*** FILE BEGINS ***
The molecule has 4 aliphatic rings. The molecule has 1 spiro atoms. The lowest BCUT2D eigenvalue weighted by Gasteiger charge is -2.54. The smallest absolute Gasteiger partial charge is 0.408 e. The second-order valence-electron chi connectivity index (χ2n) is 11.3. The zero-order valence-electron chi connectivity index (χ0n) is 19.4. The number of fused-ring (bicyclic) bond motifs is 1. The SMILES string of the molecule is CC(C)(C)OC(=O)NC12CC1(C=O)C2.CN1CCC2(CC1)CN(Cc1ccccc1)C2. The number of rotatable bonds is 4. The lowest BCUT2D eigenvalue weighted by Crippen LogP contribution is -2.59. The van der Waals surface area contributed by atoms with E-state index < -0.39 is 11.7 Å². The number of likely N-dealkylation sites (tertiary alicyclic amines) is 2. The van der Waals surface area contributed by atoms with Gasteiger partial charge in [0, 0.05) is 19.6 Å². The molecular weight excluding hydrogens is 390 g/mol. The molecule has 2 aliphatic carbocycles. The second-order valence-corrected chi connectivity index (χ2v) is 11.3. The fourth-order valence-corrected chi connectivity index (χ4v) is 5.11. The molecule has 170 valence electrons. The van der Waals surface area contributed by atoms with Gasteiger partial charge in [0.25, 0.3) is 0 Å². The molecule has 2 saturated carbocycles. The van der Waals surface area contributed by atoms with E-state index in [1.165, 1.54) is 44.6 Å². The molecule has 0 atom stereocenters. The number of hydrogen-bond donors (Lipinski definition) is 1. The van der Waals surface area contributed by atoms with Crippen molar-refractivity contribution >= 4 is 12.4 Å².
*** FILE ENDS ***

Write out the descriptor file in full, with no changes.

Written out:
The molecule has 4 aliphatic rings. The molecule has 1 spiro atoms. The lowest BCUT2D eigenvalue weighted by Gasteiger charge is -2.54. The smallest absolute Gasteiger partial charge is 0.408 e. The second-order valence-electron chi connectivity index (χ2n) is 11.3. The zero-order valence-electron chi connectivity index (χ0n) is 19.4. The number of fused-ring (bicyclic) bond motifs is 1. The SMILES string of the molecule is CC(C)(C)OC(=O)NC12CC1(C=O)C2.CN1CCC2(CC1)CN(Cc1ccccc1)C2. The number of rotatable bonds is 4. The lowest BCUT2D eigenvalue weighted by Crippen LogP contribution is -2.59. The van der Waals surface area contributed by atoms with E-state index < -0.39 is 11.7 Å². The number of likely N-dealkylation sites (tertiary alicyclic amines) is 2. The van der Waals surface area contributed by atoms with Gasteiger partial charge in [0, 0.05) is 19.6 Å². The molecular weight excluding hydrogens is 390 g/mol. The molecule has 2 aliphatic carbocycles. The second-order valence-corrected chi connectivity index (χ2v) is 11.3. The fourth-order valence-corrected chi connectivity index (χ4v) is 5.11. The molecule has 170 valence electrons. The van der Waals surface area contributed by atoms with Gasteiger partial charge in [0.25, 0.3) is 0 Å². The molecule has 2 saturated carbocycles. The van der Waals surface area contributed by atoms with E-state index in [1.165, 1.54) is 44.6 Å². The molecule has 0 atom stereocenters. The number of hydrogen-bond donors (Lipinski definition) is 1. The van der Waals surface area contributed by atoms with Crippen molar-refractivity contribution >= 4 is 12.4 Å².